There are a few posts on my blog about sounding in Nia.  I even have a separate category for it.  See over there to the left under categories, under Nia?  Sounding is what we call making noise in a Nia class.  Sounding is great for many reasons.  Sounding is a release.  It can help release tension, emotions, spirit . . . whatever needs “releasing”.  Sounding is fun.  Sounding can assist in the stabilization of the torso.  Sounding can help ground you . . . physically, emotionally, and your spirit.  Often times when I am doing Nia both when I am teaching and when I am a student, my spirit just makes a sound.  I don’t plan it, I don’t think about it, a noise just comes out.  I “woo” a lot.  But sometimes other sounds comes out.  Sometimes the sound I make makes me laugh because I really don’t think about the sound, something just comes out.  I could be thinking of something, for example, maybe the move we are doing reminds me of a swirling skirt, so then the sound could be a “whosh” as in the sound of a skirt, or it could be a giggle of a girl twirling in a skirt.  I don’t always think about the sound I just let it out.  Sometimes I do think of the sound.  Sounding can be purposeful.  The noise can have a purpose.  I have posted about healing sounds and sounds associated with the chakras.  This post is about the sounds that are associated with Nia stances, which are part of Nia’s 52 moves.

TheDance Exercise, Nia, Nia in the City of San Jose, Nia classes in the South Bay, Nia Teacher, Nia Class, San Jose Nia, Nia San Jose, Nia workout, Nia, Gentle Yoga, Group Ex classes, YMCA, Zumba, PiYo, Nia Technique, SJ City Fit, SJCityFit picture in this post is an approximation of how MY feet would be placed in the various stances.  Remember that your stances would probably be slightly different.  The width would be according to YOUR body and your body’s way.  The picture is just to give you an idea and maybe help remind you of the various stances.  At this time I have a post associated with four of the six stances.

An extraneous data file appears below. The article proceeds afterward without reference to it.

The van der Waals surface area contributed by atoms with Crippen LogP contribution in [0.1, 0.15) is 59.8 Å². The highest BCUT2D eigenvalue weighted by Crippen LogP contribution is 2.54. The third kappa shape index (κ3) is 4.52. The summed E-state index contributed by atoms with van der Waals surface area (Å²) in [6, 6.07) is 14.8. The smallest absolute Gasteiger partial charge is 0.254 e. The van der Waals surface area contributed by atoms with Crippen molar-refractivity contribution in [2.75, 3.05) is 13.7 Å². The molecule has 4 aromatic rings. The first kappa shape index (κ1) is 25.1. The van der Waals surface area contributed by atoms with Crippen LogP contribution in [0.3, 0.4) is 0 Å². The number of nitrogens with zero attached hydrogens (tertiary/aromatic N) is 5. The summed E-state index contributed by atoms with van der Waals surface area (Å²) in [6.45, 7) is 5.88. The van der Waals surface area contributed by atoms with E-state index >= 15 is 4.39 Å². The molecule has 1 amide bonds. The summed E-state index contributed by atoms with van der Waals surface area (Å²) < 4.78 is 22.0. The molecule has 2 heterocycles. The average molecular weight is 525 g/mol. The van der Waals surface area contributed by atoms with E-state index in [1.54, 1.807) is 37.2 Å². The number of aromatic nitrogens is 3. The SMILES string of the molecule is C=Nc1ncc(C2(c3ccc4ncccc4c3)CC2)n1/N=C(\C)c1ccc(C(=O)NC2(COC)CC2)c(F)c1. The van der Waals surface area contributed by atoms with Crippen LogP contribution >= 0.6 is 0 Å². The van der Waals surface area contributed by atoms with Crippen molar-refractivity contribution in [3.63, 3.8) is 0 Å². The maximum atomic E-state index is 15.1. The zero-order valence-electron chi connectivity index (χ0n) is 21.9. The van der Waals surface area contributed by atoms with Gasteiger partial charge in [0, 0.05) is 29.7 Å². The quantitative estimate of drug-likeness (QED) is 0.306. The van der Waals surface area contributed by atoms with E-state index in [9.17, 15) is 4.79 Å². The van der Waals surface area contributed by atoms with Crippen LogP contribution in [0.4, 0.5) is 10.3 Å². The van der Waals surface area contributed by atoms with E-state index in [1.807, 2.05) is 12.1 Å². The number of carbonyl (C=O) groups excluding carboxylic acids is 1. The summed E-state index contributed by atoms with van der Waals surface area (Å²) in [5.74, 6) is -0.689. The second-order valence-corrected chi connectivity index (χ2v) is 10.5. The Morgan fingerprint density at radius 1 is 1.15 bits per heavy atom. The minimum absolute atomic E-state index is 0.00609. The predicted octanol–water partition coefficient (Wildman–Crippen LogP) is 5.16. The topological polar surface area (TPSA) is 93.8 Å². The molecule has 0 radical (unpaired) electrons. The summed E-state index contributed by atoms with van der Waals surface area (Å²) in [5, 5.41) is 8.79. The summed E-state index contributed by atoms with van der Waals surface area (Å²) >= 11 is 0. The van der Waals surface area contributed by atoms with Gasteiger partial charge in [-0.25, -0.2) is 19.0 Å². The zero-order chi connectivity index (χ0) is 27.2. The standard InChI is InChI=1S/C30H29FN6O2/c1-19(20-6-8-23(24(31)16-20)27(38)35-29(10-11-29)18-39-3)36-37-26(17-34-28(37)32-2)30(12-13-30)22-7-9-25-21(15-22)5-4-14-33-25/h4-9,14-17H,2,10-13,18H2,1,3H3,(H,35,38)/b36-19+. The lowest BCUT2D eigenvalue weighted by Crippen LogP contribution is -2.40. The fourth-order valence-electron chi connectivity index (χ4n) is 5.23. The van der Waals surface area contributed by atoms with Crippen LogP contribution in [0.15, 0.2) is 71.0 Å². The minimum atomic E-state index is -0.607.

In Nia’s closed stance the sound is the vowel sound “o”.  The sound is made to “create volume in your chest cavity”.

In Nia’s open stance the sound is (to say) “balance” or “ground”.  Saying the word “balance” can assist you in your balance.  The word “ground” can assist with allowing you to feel grounded and sense balance.

The sound for Nia’s “A” stance is “aaaaahh!”.  You say it on an exhale.  Letting out all your breath until you are ready to inhale.

Sumo stance or riding stance (feet as wide apart as if you were riding a horse) has an explosive sound.  Say “ha!”  To me this helps with stabilization.

The bow stance has a sound of “u”.  The bow stance is done with either foot in front, not just with the left foot in front as shown in the example.

The cat stance (standing on one foot, with the other foot pressed against the standing leg) has the sound “wooooooo” associated with it.  This is done on the exhale.  This stance is also done on the other foot and not just the left one as in the example.

So as you are practicing the Nia stances you can use the sounds associated with them for added benefit and fun.  It is just fun to make noise.  To me it adds to the experience.  In my classes I encourage people to make any noise they want.  I also like to play with the noises, sounds, and words associated with the move.

Do you attend a dance exercise class  or exercise that encourages you to make noise?

Information regarding the sounds made with the Nia stances can be found in The Nia Technique book written by Debbie Rosas and Carlos Rosas (NKA, Carlos AyaRosas).  The book can be purchased from Amazon.